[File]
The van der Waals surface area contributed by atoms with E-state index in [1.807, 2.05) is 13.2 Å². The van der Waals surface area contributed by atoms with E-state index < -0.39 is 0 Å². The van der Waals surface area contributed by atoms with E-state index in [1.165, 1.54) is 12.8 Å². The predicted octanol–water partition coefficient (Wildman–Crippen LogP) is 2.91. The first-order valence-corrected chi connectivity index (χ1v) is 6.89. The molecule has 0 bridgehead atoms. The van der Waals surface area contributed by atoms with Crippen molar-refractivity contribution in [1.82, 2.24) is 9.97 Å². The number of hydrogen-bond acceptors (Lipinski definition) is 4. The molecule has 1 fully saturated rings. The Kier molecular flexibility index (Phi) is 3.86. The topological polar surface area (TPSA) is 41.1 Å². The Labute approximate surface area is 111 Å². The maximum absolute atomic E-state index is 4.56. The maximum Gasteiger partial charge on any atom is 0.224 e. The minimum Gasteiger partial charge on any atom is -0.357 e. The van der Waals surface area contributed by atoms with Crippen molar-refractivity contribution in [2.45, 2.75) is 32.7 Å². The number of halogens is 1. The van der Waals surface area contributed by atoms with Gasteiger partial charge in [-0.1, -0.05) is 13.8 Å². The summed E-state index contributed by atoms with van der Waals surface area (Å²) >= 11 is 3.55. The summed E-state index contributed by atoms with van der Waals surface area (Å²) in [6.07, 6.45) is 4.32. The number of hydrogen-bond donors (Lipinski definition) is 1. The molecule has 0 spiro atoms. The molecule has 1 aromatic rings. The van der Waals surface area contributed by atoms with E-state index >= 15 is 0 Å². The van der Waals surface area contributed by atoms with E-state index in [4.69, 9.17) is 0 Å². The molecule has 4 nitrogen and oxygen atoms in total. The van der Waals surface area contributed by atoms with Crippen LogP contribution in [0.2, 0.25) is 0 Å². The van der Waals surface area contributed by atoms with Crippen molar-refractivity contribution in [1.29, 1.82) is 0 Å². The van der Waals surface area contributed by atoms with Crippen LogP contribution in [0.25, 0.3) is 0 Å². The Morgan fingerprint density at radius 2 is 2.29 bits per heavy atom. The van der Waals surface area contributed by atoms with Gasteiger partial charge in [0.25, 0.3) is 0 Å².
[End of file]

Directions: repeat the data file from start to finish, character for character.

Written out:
The van der Waals surface area contributed by atoms with E-state index in [1.807, 2.05) is 13.2 Å². The van der Waals surface area contributed by atoms with E-state index < -0.39 is 0 Å². The van der Waals surface area contributed by atoms with E-state index in [1.165, 1.54) is 12.8 Å². The predicted octanol–water partition coefficient (Wildman–Crippen LogP) is 2.91. The first-order valence-corrected chi connectivity index (χ1v) is 6.89. The molecule has 0 bridgehead atoms. The van der Waals surface area contributed by atoms with Crippen molar-refractivity contribution in [1.82, 2.24) is 9.97 Å². The number of hydrogen-bond acceptors (Lipinski definition) is 4. The molecule has 1 fully saturated rings. The Kier molecular flexibility index (Phi) is 3.86. The topological polar surface area (TPSA) is 41.1 Å². The Labute approximate surface area is 111 Å². The maximum absolute atomic E-state index is 4.56. The maximum Gasteiger partial charge on any atom is 0.224 e. The minimum Gasteiger partial charge on any atom is -0.357 e. The van der Waals surface area contributed by atoms with Crippen molar-refractivity contribution in [2.45, 2.75) is 32.7 Å². The number of halogens is 1. The van der Waals surface area contributed by atoms with Gasteiger partial charge in [-0.1, -0.05) is 13.8 Å². The summed E-state index contributed by atoms with van der Waals surface area (Å²) >= 11 is 3.55. The summed E-state index contributed by atoms with van der Waals surface area (Å²) in [6.07, 6.45) is 4.32. The number of hydrogen-bond donors (Lipinski definition) is 1. The molecule has 0 spiro atoms. The molecule has 1 aromatic rings. The van der Waals surface area contributed by atoms with E-state index >= 15 is 0 Å². The van der Waals surface area contributed by atoms with E-state index in [4.69, 9.17) is 0 Å². The molecule has 4 nitrogen and oxygen atoms in total. The van der Waals surface area contributed by atoms with Crippen LogP contribution in [0.2, 0.25) is 0 Å². The van der Waals surface area contributed by atoms with Crippen molar-refractivity contribution in [1.29, 1.82) is 0 Å². The van der Waals surface area contributed by atoms with Crippen LogP contribution in [0.25, 0.3) is 0 Å². The Morgan fingerprint density at radius 2 is 2.29 bits per heavy atom. The van der Waals surface area contributed by atoms with Gasteiger partial charge in [0.25, 0.3) is 0 Å².